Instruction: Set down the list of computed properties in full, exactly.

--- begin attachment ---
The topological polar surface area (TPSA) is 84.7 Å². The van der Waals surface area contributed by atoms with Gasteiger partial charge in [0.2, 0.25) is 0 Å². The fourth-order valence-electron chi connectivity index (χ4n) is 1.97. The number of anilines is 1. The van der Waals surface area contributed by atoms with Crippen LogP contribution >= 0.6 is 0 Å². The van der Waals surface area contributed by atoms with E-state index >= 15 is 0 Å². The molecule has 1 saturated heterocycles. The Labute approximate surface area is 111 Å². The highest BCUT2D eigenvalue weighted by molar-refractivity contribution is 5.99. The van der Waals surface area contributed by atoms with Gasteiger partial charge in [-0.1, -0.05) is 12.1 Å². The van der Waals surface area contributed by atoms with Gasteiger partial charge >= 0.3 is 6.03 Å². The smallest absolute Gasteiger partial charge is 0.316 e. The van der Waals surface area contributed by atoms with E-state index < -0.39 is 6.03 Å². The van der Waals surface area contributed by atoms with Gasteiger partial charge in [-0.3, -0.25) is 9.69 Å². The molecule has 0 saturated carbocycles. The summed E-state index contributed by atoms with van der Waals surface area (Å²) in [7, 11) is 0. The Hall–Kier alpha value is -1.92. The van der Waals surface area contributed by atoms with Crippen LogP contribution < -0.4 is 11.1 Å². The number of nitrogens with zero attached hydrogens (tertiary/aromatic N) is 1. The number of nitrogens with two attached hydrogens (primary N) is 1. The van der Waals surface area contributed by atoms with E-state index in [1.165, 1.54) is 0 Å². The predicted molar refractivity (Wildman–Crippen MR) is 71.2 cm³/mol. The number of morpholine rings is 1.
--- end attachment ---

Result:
The topological polar surface area (TPSA) is 84.7 Å². The van der Waals surface area contributed by atoms with Gasteiger partial charge in [0.2, 0.25) is 0 Å². The fourth-order valence-electron chi connectivity index (χ4n) is 1.97. The number of anilines is 1. The van der Waals surface area contributed by atoms with Crippen LogP contribution >= 0.6 is 0 Å². The van der Waals surface area contributed by atoms with E-state index >= 15 is 0 Å². The molecule has 1 saturated heterocycles. The Labute approximate surface area is 111 Å². The highest BCUT2D eigenvalue weighted by molar-refractivity contribution is 5.99. The van der Waals surface area contributed by atoms with Gasteiger partial charge in [-0.1, -0.05) is 12.1 Å². The van der Waals surface area contributed by atoms with Gasteiger partial charge >= 0.3 is 6.03 Å². The smallest absolute Gasteiger partial charge is 0.316 e. The van der Waals surface area contributed by atoms with E-state index < -0.39 is 6.03 Å². The van der Waals surface area contributed by atoms with Gasteiger partial charge in [-0.3, -0.25) is 9.69 Å². The molecule has 0 saturated carbocycles. The summed E-state index contributed by atoms with van der Waals surface area (Å²) in [7, 11) is 0. The Hall–Kier alpha value is -1.92. The van der Waals surface area contributed by atoms with Crippen LogP contribution < -0.4 is 11.1 Å². The number of nitrogens with zero attached hydrogens (tertiary/aromatic N) is 1. The number of nitrogens with two attached hydrogens (primary N) is 1. The van der Waals surface area contributed by atoms with E-state index in [1.165, 1.54) is 0 Å². The predicted molar refractivity (Wildman–Crippen MR) is 71.2 cm³/mol. The number of morpholine rings is 1.